Enclosure 102 forms chamber 300 in which magnet assembly 101 is placed between first and second apertures 106 and 107. Chamber 300 preferably is sized so as to allow magnet assembly 101 to move linearly (up and down in the views of
Sensor assembly 99 further may include a biasing means such as spring 103. In the depicted version of assembly 99, spring 103 is a compression spring located within chamber 300 between first aperture 106 and magnet assembly 101. The biasing force of spring 103 may be used to calibrate or adjust the stroke of magnet assembly 101 to the normal pressure variation likely to be sensed between pump inlet 104 and ambient when filter device 11 is clean or clogged. Alternatively, a biasing means such as a traction spring may be positioned between second aperture 107 and magnet assembly 101. Yet alternatively, no biasing means need be employed, although in (at least) such case Hall effect sensor 110 likely could be replaced by a reed switch.
As filtering device 11 clogs with debris differential pressure is created, overcoming the force of spring 103 and thereby displacing magnet assembly 101 (upward as shown in
Output of Hall effect sensor 110 may be processed in any suitable manner and transmitted or used as desired. For example, the output signal may be employed directly or indirectly to illuminate a light source (e.g. a light-emitting diode [LED]) on body 1 of APC 200, hence providing a visual indication external to body 1 that filtering device 11 within the body 1 is clogged. Alternatively or additionally, a wired or wireless transmitter or similar device associated with APC 200 may transmit a radio frequency (RF) or other signal directly or indirectly to a remote device such as a smartphone, tablet, or computer in order to alert a user that filtering device 11 is clogged. Information regarding the cleanliness of filtering device 11 also could be transmitted to a service technician, an APC manufacturer or seller, or otherwise as desired in an effort to provoke removal of debris from the device 11 when clogged or to study effects of the loading of device 11.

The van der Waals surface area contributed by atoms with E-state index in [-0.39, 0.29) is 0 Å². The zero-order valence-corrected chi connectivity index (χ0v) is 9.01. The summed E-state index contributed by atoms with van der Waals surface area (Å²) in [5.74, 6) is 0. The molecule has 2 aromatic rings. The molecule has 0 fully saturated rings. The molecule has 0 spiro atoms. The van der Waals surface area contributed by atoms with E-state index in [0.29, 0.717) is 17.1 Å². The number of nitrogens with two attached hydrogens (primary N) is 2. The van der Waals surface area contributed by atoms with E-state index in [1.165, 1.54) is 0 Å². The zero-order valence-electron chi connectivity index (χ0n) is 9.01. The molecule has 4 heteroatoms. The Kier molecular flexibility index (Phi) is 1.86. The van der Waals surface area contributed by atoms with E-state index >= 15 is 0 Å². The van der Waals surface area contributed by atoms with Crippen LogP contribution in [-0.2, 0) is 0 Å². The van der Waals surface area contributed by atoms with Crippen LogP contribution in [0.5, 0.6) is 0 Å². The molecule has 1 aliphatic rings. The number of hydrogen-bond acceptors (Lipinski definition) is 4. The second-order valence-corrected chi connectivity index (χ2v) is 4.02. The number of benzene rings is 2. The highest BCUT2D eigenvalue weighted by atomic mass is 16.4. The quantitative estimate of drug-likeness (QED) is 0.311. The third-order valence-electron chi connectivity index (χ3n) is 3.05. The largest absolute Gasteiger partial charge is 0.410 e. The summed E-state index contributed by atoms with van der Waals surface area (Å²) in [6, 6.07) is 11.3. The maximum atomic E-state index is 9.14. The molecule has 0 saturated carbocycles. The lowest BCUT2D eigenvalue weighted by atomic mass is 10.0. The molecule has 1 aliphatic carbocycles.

The foregoing is provided for purposes of illustrating, explaining, and describing embodiments of the present invention. Modifications and adaptations to these embodiments will be apparent to those skilled in the art and may be made without departing from the scope or spirit of the invention. In particular, the invention encompasses all possible modifications and variations within the scope of the claims appended hereto (and their equivalents). For avoidance of doubt, any combination of features not physically impossible or expressly identified as non-combinable herein may be within the scope of the invention. Further, although applicant has described devices and techniques for use principally with APCs, persons skilled in the relevant field will recognize that the present invention may be employed in connection with other objects (e.g., chlorinators, heat pumps, etc.) and in other manners. Finally, references to “pools” and “swimming pools” herein may also refer to spas or other water containing vessels used for recreation or therapy and for which cleaning of debris is needed or desired.
1. An automatic swimming pool cleaner comprising:
- a. a body including a fluid inlet and a fluid outlet;
- b. a debris filter, at least a portion of which is positioned between the fluid inlet and the fluid outlet; and
- c. a pressure sensor assembly configured to evidence accumulation of debris in the debris filter.
2. An automatic swimming pool cleaner according to claim 1 in which the pressure sensor assembly comprises a differential pressure sensor assembly.
3. An automatic swimming pool cleaner according to claim 2 in which the differential pressure sensor assembly comprises:
- a. a magnet; and
- b. means, comprising a Hall effect sensor or a reed switch, configured to interact with the magnet.
4. An automatic swimming pool cleaner according to claim 3 in which the differential pressure sensor assembly further comprises an enclosure within which the magnet moves, the enclosure defining first and second apertures.